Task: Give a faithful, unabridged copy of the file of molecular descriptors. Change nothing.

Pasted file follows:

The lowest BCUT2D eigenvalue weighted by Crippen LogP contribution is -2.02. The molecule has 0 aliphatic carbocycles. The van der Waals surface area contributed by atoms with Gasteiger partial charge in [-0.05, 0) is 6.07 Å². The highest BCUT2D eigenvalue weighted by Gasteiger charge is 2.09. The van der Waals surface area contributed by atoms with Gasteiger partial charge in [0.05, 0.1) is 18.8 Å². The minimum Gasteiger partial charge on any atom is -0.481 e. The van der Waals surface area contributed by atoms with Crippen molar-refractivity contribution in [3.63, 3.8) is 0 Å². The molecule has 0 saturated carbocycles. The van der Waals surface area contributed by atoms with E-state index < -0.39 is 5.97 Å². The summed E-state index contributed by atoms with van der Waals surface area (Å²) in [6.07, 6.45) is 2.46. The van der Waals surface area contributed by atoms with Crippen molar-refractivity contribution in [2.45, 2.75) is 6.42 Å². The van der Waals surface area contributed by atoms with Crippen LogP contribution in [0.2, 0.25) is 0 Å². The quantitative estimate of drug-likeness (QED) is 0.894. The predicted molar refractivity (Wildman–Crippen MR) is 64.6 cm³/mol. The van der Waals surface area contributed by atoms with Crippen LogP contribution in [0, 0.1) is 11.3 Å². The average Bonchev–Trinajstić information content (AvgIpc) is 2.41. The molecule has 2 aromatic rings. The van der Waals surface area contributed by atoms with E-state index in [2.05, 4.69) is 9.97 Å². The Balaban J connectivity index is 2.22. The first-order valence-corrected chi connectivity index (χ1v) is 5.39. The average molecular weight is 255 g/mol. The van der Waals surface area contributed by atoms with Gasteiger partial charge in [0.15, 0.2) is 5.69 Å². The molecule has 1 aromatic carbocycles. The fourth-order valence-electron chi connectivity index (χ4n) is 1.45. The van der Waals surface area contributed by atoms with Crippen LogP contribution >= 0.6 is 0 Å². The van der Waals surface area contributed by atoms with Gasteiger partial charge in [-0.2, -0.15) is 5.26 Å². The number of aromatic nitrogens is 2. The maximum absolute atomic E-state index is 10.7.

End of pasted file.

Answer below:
The lowest BCUT2D eigenvalue weighted by Crippen LogP contribution is -2.02. The molecule has 0 aliphatic carbocycles. The van der Waals surface area contributed by atoms with Gasteiger partial charge in [-0.05, 0) is 6.07 Å². The highest BCUT2D eigenvalue weighted by Gasteiger charge is 2.09. The van der Waals surface area contributed by atoms with Gasteiger partial charge in [0.05, 0.1) is 18.8 Å². The minimum Gasteiger partial charge on any atom is -0.481 e. The van der Waals surface area contributed by atoms with Crippen molar-refractivity contribution in [3.63, 3.8) is 0 Å². The molecule has 0 saturated carbocycles. The van der Waals surface area contributed by atoms with E-state index < -0.39 is 5.97 Å². The summed E-state index contributed by atoms with van der Waals surface area (Å²) in [6.07, 6.45) is 2.46. The van der Waals surface area contributed by atoms with Crippen molar-refractivity contribution in [2.45, 2.75) is 6.42 Å². The van der Waals surface area contributed by atoms with Crippen LogP contribution in [0.2, 0.25) is 0 Å². The quantitative estimate of drug-likeness (QED) is 0.894. The predicted molar refractivity (Wildman–Crippen MR) is 64.6 cm³/mol. The van der Waals surface area contributed by atoms with Crippen LogP contribution in [0, 0.1) is 11.3 Å². The average Bonchev–Trinajstić information content (AvgIpc) is 2.41. The molecule has 2 aromatic rings. The van der Waals surface area contributed by atoms with E-state index in [2.05, 4.69) is 9.97 Å². The Balaban J connectivity index is 2.22. The first-order valence-corrected chi connectivity index (χ1v) is 5.39. The average molecular weight is 255 g/mol. The van der Waals surface area contributed by atoms with Gasteiger partial charge in [0.15, 0.2) is 5.69 Å². The molecule has 1 aromatic carbocycles. The fourth-order valence-electron chi connectivity index (χ4n) is 1.45. The van der Waals surface area contributed by atoms with Crippen LogP contribution >= 0.6 is 0 Å². The van der Waals surface area contributed by atoms with Gasteiger partial charge in [-0.2, -0.15) is 5.26 Å². The number of aromatic nitrogens is 2. The maximum absolute atomic E-state index is 10.7.